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The Bead Worm
Philip Rowley
fotm march 2020
Translated by Carl Wuebben

Stillwater featuring muddy bottoms are home to epidemic populations of chironomid’s many reaching appreciable sizes. Larva, pupa and adults of the larger chironomid species have been affectionately christened “BOMBERS”, a season long morsel few trout resist. In the early spring and late fall these lesser known Stillwater staples migrate. In the spring larvae migrate from the deep to the shallows and vice versa in the fall as the larva escape the lethal effects of the approaching winter. Other aquatic insects mirror this behavior and as a result anglers should consider deep to shallow presentations in the spring and shallow to deep water in the fall. The bead worm targets the more mature stages of the chironomid life cycle. The contrasting V-rib and wire segmentation over the holographic Mylar make a convincing imitation. Although many anglers are familiar with red or maroon colored larva there are species displaying a unique barber pole combination of green and red and for this larval color scheme consider the holographic green and red combination. Whatever the choice present this design near the bottom. Use a floating line and long leader of 15 feet or more. Leaders should be 25 percent longer than the water is deep.

PATTERN

HOOK – Klinkhamer 1160 or 1170 in size 12 to16
THREAD – Red 8/0 (70denier)
BODY- Red or green holographic Mylar
RIB #1 – Red V-rib
RIB #2 – Fine gold, copper or silver wire
HEAD – 8/0 glass bead

HOW TO TIE

  1. De-barb the hook and slide a red glass bead onto the shank and push forward to the hook eye. Place the hook into the vise. Attach the tying thread directly behind the glass bead and cover the hook shank with a thread base (you should be at the rear of the hook now). Using open wraps spiral the tying thread back to the rear of the glass bead. Tie in the #2 ribbing (wire) material along the entire length of the hook (on one side or the top).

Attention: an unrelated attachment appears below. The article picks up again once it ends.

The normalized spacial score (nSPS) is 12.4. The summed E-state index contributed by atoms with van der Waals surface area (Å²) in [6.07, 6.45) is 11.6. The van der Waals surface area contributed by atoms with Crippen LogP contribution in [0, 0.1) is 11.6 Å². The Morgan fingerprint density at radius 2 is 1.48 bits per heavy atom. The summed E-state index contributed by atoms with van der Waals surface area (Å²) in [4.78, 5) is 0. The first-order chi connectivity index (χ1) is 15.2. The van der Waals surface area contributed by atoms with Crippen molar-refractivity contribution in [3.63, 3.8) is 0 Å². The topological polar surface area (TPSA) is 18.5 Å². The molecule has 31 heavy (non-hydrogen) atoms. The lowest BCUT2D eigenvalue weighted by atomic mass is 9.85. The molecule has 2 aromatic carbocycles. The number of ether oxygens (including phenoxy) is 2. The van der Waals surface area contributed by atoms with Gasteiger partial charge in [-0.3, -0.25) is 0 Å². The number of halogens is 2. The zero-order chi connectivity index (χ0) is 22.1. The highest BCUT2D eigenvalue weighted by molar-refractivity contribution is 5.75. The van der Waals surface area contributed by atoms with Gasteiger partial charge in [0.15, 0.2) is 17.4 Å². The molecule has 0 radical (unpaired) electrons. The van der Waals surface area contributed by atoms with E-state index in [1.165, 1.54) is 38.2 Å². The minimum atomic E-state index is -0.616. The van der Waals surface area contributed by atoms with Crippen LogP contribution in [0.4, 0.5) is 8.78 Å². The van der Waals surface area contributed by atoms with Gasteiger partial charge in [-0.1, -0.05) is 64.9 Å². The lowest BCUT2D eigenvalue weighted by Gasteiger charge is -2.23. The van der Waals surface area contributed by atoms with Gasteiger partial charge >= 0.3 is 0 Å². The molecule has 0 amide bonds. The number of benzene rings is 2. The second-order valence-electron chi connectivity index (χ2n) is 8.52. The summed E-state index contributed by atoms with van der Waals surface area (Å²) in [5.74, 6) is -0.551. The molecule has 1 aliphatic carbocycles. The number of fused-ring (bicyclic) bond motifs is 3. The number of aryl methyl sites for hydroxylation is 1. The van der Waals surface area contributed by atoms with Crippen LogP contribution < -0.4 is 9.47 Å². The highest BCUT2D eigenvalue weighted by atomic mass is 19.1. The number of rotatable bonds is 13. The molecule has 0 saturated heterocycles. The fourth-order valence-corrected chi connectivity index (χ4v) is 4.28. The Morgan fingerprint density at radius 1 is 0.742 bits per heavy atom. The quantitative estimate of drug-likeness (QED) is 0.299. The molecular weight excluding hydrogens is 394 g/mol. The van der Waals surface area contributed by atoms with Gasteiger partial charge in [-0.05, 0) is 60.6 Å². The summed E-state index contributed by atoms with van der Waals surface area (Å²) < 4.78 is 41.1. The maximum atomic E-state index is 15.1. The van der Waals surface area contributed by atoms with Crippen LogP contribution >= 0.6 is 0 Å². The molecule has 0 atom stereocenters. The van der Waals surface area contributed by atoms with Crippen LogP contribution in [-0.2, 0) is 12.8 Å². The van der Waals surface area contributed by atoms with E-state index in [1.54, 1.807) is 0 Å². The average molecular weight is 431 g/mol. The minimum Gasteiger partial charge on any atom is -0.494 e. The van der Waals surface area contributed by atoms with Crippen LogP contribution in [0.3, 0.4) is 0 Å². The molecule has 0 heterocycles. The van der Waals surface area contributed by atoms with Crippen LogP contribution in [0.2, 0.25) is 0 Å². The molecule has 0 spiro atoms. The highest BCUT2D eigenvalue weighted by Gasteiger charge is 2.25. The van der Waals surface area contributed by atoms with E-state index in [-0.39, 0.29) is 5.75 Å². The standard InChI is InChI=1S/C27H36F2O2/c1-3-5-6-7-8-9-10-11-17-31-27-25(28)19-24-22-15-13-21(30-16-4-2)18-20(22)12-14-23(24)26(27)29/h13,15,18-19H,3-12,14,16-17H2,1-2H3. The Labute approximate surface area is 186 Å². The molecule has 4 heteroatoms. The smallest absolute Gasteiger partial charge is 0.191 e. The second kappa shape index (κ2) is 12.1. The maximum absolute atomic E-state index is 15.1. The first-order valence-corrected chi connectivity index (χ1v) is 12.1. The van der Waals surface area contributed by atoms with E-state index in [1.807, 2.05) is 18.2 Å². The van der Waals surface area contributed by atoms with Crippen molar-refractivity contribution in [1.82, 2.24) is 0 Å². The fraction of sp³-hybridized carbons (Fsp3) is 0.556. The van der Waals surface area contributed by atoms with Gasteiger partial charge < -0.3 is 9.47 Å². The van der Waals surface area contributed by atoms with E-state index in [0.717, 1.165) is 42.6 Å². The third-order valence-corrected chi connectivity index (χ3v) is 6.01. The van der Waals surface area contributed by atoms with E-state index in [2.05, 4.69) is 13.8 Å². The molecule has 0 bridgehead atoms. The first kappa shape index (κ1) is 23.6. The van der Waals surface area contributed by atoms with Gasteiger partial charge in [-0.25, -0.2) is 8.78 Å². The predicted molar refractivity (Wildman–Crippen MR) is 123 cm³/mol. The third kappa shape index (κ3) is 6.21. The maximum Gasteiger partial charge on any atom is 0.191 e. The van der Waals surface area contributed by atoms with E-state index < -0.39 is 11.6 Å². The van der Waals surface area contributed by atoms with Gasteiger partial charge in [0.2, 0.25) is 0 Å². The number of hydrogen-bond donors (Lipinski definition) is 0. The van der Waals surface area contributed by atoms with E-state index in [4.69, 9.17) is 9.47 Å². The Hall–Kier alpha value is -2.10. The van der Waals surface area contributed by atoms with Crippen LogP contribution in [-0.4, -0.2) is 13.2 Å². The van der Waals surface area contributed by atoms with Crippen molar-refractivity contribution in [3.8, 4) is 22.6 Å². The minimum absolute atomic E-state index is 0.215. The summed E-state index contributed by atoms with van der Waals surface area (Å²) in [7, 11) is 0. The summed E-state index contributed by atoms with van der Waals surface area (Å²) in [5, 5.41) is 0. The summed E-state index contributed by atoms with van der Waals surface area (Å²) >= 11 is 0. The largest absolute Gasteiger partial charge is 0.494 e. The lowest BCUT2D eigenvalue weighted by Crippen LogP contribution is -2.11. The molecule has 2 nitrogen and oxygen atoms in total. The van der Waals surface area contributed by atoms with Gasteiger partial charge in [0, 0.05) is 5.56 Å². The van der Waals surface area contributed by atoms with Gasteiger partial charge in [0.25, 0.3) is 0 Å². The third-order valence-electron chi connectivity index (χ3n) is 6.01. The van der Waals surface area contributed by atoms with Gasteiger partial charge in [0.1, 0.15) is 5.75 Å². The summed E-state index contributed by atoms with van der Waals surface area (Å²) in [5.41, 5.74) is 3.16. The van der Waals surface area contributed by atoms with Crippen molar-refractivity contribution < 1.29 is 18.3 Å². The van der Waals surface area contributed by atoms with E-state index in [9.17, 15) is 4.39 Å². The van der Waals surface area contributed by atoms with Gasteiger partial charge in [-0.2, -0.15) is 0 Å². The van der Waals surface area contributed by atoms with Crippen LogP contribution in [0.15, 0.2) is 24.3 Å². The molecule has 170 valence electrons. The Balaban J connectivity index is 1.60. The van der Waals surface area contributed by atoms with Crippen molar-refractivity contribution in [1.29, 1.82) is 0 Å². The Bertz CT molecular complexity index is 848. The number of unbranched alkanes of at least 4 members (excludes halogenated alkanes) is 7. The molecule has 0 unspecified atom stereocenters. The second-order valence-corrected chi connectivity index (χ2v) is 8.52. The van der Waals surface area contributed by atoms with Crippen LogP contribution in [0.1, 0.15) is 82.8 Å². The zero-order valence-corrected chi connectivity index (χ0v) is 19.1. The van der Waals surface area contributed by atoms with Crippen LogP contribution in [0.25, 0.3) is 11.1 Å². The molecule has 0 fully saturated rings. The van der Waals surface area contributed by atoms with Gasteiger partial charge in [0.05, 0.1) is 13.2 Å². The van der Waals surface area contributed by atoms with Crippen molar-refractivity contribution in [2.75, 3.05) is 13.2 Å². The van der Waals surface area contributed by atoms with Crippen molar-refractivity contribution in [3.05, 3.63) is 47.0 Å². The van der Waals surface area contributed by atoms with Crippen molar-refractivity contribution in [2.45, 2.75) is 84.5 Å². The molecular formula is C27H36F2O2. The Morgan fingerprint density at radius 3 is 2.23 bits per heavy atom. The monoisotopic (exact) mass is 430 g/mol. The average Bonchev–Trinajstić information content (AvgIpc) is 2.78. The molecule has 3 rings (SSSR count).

2. With the thread at the rear again. Take a length of V-rib and trim one end to a point.
  3. Tie in the V-rib by the point on top of the hook shank (in the rear) so the flat side faces upward. Once initially tied in by the point, pull on the V-rib to reduce bulk, use tight thread wraps to secure. Tie in the red holographic Mylar in place along the side of the hook shank. Advance the tying thread forward to the rear of the bead.
  4. Wind the holographic Mylar forward over the hook shank in close touching turns. There should be no gaps between the wraps. Use appropriate tension when wrapping to keep the body slender and neat. Wind the V-rib forward in open wraps. Position the V-rib during the initial wrap so that the round side faces out. Tie off and clip the tag end off. Spiral the wire rib along either the front edge or rear edge of the V-rib. Tie the wire off and twist and pull it (helicopter) to break away the tag end.
  5. Cover the tie off area behind the bead with tying thread then whip finish and clip the thread off then coat the entire fly with brushable super glue or U.V. glue for added durability and shine.

TIE UP A DOZEN OR TWO – AND GO FISHING*** But remember to practice C.P.R. (CATCH – PICTURE – RELEASE)

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